We Debunked 7 Sex Myths We're Tired Of Hearing

Photographed by Ashley Armitage.
Quite possibly one of the scariest things ever is that one out of five guys thinks he can’t get a woman pregnant if they have sex standing up. That means that a whopping 20% of men who sleep with women are completely misinformed about how baby-making works. Yikes.
Unfortunately, misinformation about sex (and safer sex) abounds, and too many people enter adulthood without the knowledge necessary to make sure the sex they’re having is safe, consensual, and pleasurable. And that’s something we should all care about.
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So, since there are a million sex and birth control myths out there, and we want you to have all the facts straight, here are seven of them, debunked just for you.
Paige Whipple works for The National Campaign to Prevent Teen and Unplanned Pregnancy, a private, non-profit organization that seeks to improve the lives and future prospects of children and families by preventing teen and unplanned pregnancy.
1 of 7
All lube is the same.

This is totally false. There are four types of lube: water-based, silicone-based, oil-based, and other liquids, like saliva or household products (such as lube, coconut oil, or baby oil). But all slippery stuff is not created equally. Oil-based lube should never be used with condoms (since they can break down condoms), and silicon-based lube is a no-go if you use a diaphragm or sex toys made out of silicone (remember: like dissolves like). Flavored lubes can be fun, but they definitely shouldn’t be used for penetration — they can contain sugar, which does not belong in vaginas (if you want to avoid infections).

Water-based lube is usually the safest choice, because it won’t harm a condom or your sex toys. If it doesn’t last as long as you’d like, revitalize it with some more lube or even some saliva.
2 of 7
IUD insertion is the worst pain ever.

For some women, it definitely may be the worst pain they’ve ever felt. But, for others, it’s just a pinch. (And for those who’ve already gone through childbirth, it’s likely a cakewalk.) Also, considering the mental pain of realizing you forgot your pill or having to run to CVS in the middle of a blizzard for Plan B, the set-it-and-forget-it IUD could keep you from mental and emotional turmoil for the next three to 10 years. (Not to mention, IUDs are 99% effective at preventing pregnancy.)
3 of 7
You can DIY a condom with some plastic wrap or a Ziploc baggie.

No, no, and no. Household materials are not good substitutes for a condom. Not only can they tear more easily, but they don't fit properly and can get displaced or lost in an orifice during sex. Condoms go through a rigorous testing process to make sure that they fit well and prevent STIs and pregnancy, so just throwing anything on in their place could lead to transmission of infection or an unplanned pregnancy. If you find yourself without any condoms, either run to the store or hold off until next time — it’s not worth the risk.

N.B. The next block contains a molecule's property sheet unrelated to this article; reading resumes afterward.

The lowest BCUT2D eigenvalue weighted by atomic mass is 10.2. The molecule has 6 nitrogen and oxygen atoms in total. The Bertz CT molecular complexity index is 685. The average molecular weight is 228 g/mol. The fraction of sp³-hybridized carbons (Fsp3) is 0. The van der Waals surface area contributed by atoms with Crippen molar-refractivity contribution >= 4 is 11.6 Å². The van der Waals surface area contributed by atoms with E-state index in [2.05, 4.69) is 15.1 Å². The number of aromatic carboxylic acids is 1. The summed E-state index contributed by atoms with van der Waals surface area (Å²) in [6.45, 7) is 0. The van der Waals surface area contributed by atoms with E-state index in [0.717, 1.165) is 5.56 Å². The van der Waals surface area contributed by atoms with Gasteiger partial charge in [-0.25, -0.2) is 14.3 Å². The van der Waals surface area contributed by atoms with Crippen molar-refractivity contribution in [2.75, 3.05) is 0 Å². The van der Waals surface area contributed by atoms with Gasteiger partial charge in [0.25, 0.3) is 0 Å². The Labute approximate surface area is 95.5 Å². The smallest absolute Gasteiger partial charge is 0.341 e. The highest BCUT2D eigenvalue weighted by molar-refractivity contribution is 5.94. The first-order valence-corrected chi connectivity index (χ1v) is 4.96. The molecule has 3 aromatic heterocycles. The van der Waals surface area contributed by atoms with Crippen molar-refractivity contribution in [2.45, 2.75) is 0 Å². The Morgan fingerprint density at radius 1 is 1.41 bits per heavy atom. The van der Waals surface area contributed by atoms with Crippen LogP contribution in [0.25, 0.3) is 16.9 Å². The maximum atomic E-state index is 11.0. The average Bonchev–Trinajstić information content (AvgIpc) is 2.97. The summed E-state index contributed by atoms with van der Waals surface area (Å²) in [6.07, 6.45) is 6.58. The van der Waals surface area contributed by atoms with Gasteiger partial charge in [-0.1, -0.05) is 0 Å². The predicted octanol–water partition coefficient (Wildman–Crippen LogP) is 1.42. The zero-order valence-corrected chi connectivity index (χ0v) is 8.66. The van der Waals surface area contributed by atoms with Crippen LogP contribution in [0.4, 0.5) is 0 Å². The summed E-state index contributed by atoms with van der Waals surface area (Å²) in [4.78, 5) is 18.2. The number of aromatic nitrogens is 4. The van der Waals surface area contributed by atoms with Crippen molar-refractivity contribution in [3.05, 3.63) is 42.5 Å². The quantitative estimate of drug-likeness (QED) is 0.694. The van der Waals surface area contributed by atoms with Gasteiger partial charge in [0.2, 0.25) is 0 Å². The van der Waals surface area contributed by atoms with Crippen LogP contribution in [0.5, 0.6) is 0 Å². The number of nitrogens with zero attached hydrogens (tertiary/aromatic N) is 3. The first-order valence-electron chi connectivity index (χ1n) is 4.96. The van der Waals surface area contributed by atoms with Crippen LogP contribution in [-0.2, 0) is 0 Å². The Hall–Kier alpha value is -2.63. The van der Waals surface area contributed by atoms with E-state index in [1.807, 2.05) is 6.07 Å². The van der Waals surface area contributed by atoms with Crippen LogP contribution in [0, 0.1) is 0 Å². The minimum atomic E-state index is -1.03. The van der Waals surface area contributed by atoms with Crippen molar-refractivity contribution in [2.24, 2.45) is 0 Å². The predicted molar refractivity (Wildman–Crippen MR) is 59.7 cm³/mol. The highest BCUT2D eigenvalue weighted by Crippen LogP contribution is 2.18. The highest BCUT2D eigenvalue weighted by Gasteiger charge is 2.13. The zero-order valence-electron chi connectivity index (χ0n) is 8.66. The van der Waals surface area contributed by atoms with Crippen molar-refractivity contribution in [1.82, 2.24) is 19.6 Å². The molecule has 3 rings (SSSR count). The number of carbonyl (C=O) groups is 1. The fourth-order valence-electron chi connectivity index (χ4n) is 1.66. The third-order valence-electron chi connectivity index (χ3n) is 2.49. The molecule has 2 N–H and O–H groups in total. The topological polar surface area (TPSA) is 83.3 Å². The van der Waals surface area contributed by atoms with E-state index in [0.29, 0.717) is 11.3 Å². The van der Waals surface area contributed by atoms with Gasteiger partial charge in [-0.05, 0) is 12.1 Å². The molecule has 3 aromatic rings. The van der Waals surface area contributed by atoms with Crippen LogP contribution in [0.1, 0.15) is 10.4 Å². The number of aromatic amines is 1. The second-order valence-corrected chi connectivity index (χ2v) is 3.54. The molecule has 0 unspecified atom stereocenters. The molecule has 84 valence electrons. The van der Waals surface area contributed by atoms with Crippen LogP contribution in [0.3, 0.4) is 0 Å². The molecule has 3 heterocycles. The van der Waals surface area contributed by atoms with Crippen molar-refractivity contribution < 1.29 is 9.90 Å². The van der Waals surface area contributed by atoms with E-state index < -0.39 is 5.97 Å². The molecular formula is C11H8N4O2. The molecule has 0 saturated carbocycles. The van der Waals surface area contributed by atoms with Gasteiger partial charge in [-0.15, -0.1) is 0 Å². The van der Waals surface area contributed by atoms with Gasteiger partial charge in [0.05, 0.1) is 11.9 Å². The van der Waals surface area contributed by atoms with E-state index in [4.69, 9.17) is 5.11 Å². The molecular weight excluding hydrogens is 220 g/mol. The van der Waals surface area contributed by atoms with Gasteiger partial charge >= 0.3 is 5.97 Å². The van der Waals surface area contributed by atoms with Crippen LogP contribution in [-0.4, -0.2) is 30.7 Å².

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4 of 7
"Pulling out" is the easiest form of birth control.

Just pulling out is easy, but pulling out correctly is a whole different ball game. With typical use, withdrawal is only 78% effective at preventing pregnancy. The first thing to consider? Pre-cum can contain sperm, so although there’s no proof that pre-cum causes a pregnancy, there’s no proof that it doesn’t, either. It’s also difficult to perfect the timing and routine of pulling out — and even once you do, accidents happen! Your best bet is to use a condom in addition to the pull-out method every time, but especially in the beginning when you’re first getting the hang of it. The only truth to this myth: Pulling out doesn’t require a doctor’s visit, prescription, or trip to the store, so yeah, that’s pretty convenient.
5 of 7
Men hate wearing condoms.

Good news: 67% of men don’t mind wearing a condom, and 80% say wearing a condom is better than not having sex at all. Go, men! The truth about this one is pretty straightforward: Even if wearing a condom isn’t his favorite thing, he likes having sex with you more than he hates wearing the condom.
6 of 7
You have to take a break from birth control and "cleanse" your body every so often if you ever want to get pregnant.

There is no medical need to “cleanse” your body of hormones or stop using hormonal birth control until you’re ready to get pregnant. Being on the pill for a long time doesn’t affect your fertility or ability to get pregnant once you stop taking it — in fact, studies suggest that the Pill can reduce someone’s risk of developing cancer. You can get pregnant just a few days after you stop taking the pill (or if you’re vomiting), so make sure you stay on top of your BC game until you’re ready to get pregnant. If you do want to take a break from hormones, don’t throw in the towel on safer sex altogether — there are plenty of reliable non-hormonal methods, like fertility awareness, ParaGard (a.k.a. the copper IUD), and, of course, condoms.
7 of 7
You can’t get pregnant if you have sex in a hot tub.

You can get pregnant if you have sex anywhere: in a bed, in a hot tub, at Disneyland, or on the moon (though that last one isn’t proven). The chlorine and heat in a hot tub won’t kill sperm, so unfortunately, getting down and dirty in a hot tub isn’t an effective method of birth control. (Same goes for STI transmission.) Having sex in water can actually be harder, because the water washes away natural lubrication and can house bacteria and other nasty stuff that you don’t want in your bodily crevices. Bonus fact: You also can’t get pregnant just because someone ejaculated in the water.
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